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On Meal Planning

After overeating for the past two months, people are starting to think about slimming down for summer. Others are cooking more to save money after spending too much over the holidays. If this is you, planning is key. Don’t depend on your willpower to make good decisions all the time. It is far too easy to order pizza or pick up a sandwich from the corner. Instead, use your willpower when you have it to plan ahead for the times you don’t.

Here is what I do.

 

Shop first, ask questions later

I typically shop first with minimal planning. When we notice we are low on food, we go to the grocery store. I usually have 1-2 meals in mind that I want to make during the following week, but I do not plan a weekly menu in advance. That makes for a stressful trip to the store, especially when something isn’t available.

Instead, I go to the store, see what is on sale, see what looks good, and buy a cart full of tasty, fresh, healthy stuff. Sometimes I have ideas of meals to make while I’m at the store, but I typically don’t worry about meal planning there. This makes grocery shopping a lot less stressful.

Planning after you already have ingredients also lends itself well to the summer. We are involved in a CSA and we never know what our share will include until we pick it up.

 

Make a list of options

I do my version of meal planning after we’ve gotten home, put everything away, and had a chance to settle down. I treat it as a brainstorming session.

We have this magnetic dry-erase board on our fridge, and on it I write down the best combinations of meals we can make with what we currently have on-hand. I do this for breakfast, lunch, and dinner. When we eat a meal or we use an ingredient listed multiple times, I cross it out. When leftovers come into existence, I add them to the Lunch column.

I don’t typically use recipes when I cook, so for the Dinner Options column I write one protein and one main veggie. We usually add either a second veggie, a small salad, or a starch depending on what we have left in the fridge. If I must use a recipe, I liberally substitute and change quantities depending on what I have on-hand. No need to go to the store a second time. Your meals will still taste good.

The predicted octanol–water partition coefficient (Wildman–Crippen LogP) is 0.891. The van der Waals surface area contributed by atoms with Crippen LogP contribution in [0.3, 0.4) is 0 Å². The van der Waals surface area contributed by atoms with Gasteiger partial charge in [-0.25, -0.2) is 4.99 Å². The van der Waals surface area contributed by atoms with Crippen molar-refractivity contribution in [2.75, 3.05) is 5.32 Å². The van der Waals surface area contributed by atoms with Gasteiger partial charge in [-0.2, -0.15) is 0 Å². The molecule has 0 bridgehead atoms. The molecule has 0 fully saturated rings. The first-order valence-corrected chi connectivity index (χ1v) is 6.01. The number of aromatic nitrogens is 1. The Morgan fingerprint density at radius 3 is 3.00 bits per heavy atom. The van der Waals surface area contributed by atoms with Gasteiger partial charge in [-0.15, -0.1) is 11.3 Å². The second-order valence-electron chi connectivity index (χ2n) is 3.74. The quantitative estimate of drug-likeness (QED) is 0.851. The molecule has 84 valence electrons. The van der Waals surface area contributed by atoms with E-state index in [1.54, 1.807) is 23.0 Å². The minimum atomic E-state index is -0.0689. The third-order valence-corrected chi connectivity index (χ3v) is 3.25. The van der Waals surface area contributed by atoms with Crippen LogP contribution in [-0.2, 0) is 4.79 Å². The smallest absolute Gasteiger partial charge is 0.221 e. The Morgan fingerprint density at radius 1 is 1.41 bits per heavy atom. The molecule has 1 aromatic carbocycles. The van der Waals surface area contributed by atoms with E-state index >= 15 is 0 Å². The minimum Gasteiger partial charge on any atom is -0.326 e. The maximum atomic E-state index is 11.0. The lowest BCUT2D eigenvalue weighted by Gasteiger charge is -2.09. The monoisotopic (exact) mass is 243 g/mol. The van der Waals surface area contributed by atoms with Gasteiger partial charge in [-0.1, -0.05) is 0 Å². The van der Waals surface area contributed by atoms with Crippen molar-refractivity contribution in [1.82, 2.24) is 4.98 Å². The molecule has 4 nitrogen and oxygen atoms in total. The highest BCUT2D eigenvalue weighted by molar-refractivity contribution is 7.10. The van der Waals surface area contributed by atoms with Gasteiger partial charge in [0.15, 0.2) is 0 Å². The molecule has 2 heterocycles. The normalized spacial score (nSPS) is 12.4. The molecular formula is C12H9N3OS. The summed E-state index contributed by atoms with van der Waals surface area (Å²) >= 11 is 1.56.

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You don’t need to plan out what you are going to have each day of the week. Making a strict menu a week in advance has never worked for me because our plans and moods change. Instead, I go with what we have a taste for and what I have the energy to cook that day. I also factor in cooking time and what time Amanda gets home that day.

I usually don’t know what I’m going to cook until the night before or the morning of. Sometimes not until 3pm that day. That’s okay because I have stuff on hand and a list of possible meal options to choose from.

When you are tired, your only defense against eating pizza is keeping healthy options on-hand for every meal.

 

Keep a well-stocked pantry and fridge

What enables me to be flexible is keeping a well-stocked pantry of staples. I always have enough staples on hand to make a few main ingredients into well-rounded meals. This includes (but is not limited to):

  • Onions
  • Garlic
  • Rice
  • Beans (Kidney, Black, or Cannellini, usually multiple)
  • Lentils
  • Garbanzo beans
  • Whole peeled San Marzano tomatoes
  • Potatoes
  • Olive oil
  • Lots of fresh spices from Penzeys.
  • Quinoa
  • Pine nuts
  • Fresh herbs from pots around the house (Thyme, Rosemary, Sage, and Oregano right now)
  • Various dried and canned chili peppers, usually ancho and chipotle
  • Ginger
  • Lemons and Limes
  • Chicken stock and Vegetable stock
  • Corn tortillas
  • Various cheeses, both hard and soft
  • Milk
  • Carrots
  • Celery
  • Eggs
  • Bacon
  • About 6 different kinds of hot sauce
  • Homemade mayo
  • Various homemade pickles (currently cucumbers, turnips, radishes, and beets, all separate)

We live in a one bedroom apartment, and while we have a decently sized kitchen, we don’t have a ton of storage space. I keep a little bit of each of the things above on-hand, usually enough for use in 1-2 meals, then it goes on the “replenish list” for the next round of shopping. This keeps everything fresh and our pantry manageable.